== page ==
I just heard a fascinating interview with sculptor and stop-motion animator John Frame, who explained how his long-term project “The Tale of the Crippled Boy” came to him in a dream. Frame had been a sculptor for decades but had hit a creative wall, or more precisely had run out of steam, to use another metaphor. He had reached a point in his creative work where he just couldn’t create anymore.
Then one night he had a lucid dream in which he imagined an entire world populated with characters in motion. He somehow recognized that these characters were his own creations, and in that dream state he spent several hours observing this world. When when he woke up early in the morning, he captured it all in drawings and notes and storyboards and began his current stop-motion animation project. Did I mention that he had never done stop-motion before? But now “The Tale of the Crippled Boy” has become his entire creative activity.
You can see Frame’s initial animations here on Vimeo:
I have to admit that I’m not drawn to the creative product, fascinating and detailed as it is — too bizarre to appeal to me. But what I am intrigued by is the way the idea came to the creator — seemingly arriving out of the blue in a dream state. Everybody dreams, and I suspect that lucid dreaming is fairly common. However, the important thing here is that Frame got up and captured it all so he could turn the idea into a creative product. It’s also significant that the stop-motion product draws on his many years of work as a sculptor.
This experience illustrates what I think are some important lessons about the creative process, and it follows the ideas set out in my favorite book on this topic — A Technique for Producing Ideas, by James Webb Young. Written in 1965, this is a brilliant treatise for anyone involved in creative work — Young was actually an advertising guy, but his ideas really apply to anyone in the arts. It’s only 36 pages. You can buy it for a few dollars on Amazon and read it in an hour or so.
Thinking about Young’s book and John Frame’s experience, here are some lessons I extract:
- Work very hard over the long term to develop your creative skills, whatever they are — design, writing, drawing, sculpture, painting, music — or skills that are creative but more commonly used in the business world, such as copywriting, graphic design, or art direction. I would also extend this lesson into areas such as innovation, science, engineering, and architecture.
- When you are up against a creative problem, put a lot of concentrated effort into analyzing the problem, doing research, brainstorming, testing ideas.
- When you are sick and tired of all that concentrating, take a break for an hour, a day, a week, or even longer. Do something else. Relax. Exercise. Go for a hike. Watch a movie. Read. Or go to sleep.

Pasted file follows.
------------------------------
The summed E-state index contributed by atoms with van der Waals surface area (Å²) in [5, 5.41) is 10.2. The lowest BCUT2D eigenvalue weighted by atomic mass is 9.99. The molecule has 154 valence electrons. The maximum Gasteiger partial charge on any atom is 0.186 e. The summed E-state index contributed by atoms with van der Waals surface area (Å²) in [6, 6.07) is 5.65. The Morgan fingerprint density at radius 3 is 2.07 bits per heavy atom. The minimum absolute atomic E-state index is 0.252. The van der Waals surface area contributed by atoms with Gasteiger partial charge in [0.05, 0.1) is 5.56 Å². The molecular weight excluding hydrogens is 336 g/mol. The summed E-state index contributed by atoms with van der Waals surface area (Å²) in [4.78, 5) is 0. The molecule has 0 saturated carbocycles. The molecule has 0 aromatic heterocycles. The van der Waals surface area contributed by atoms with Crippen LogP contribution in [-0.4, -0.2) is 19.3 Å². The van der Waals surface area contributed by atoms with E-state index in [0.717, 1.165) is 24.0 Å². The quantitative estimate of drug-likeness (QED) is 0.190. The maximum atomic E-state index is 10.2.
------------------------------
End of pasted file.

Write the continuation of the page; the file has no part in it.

- At an unexpected moment an idea or a series of ideas will come to you. Be prepared to capture these ideas — have the tools you need always available to write down or draw out ideas that come to you. I always carry a pocket notebook and set of pens with me. Ideas often come to me when I’m out walking. Like Frame, ideas have sometimes come to me in dreams or just before sleeping or just upon waking up.
- After the idea comes to you, work with it and adjust it and figure out how to make it work in a practical way. It might be the solution to the problem you’ve been working on, or it might be the source of an entirely new and unexpected creative endeavor.
You can hear the interview with John Frame at The Story — his is the second part of that particular show.
ARB — 14 Oct. 2012
I came across this useful infographic from MBAProgramInfo.com, which analyzes the effect of outsourcing on the U.S. jobs picture (this image is reduced in size — click on the image to link through to the original and examine it in full size):
AB — 30 August 2011
Fascinating cartoon from xkcd. Think he really did this? Would it work? He doesn’t say whether the effect works with objects farther away, such as the moon. Probably not. (The full image doesn’t fit here — click through to see the original.)
AB — 22 August 2011
I’m interested in infographics in themselves as tools for communication, but this one from Community 102 also has some useful information about silencing Internet trolls (click on the image below to see the original at full size):
AB — 13 August 2011
Smithsonian.com recently started a new “Department of Innovation” blog to “track all things innovative.” However, Michelle Malkin rightly notes that the logo used on the blog represents a non-functional set of three gears.
Maybe this is an unintentional admission of the organizational gridlock that often throttles innovation!
AB — 8 August 2011
On the Cisco blog on July 15, 2011, Dave Evans, Cisco’s Chief Futurist in their Innovations Practice, posted the following infographic about the Internet of Things, which I’ve been writing about for a few years — see “Developing the Internet of Things and a Smarter Planet” and “Is an ‘Energy Internet’ Emerging?,” which touches on similar idea.
Click on this image to link through to the full-size original:
I’m as much interested in the infographic as a method for the visual presentation of information as I am about the particular content of any infographic — in examining any of these presentations, I think it’s important to understand the data sources and to recognize that these graphics are simplifications of research that is often quite complicated.
I notice that author of this graphic says that by the end of 2011, “20 typical households will generate more Internet traffic than the entire Internet in 2008.” While the denizens of Casa Bredenberg no doubt generate a lot of traffic as Internet users, I doubt whether the objects in our house are right now generating 5 percent as much traffic as the 2008 Internet. Maybe if Progress Energy eventually gets its smart-grid rollout going …
AB — 18 July 2011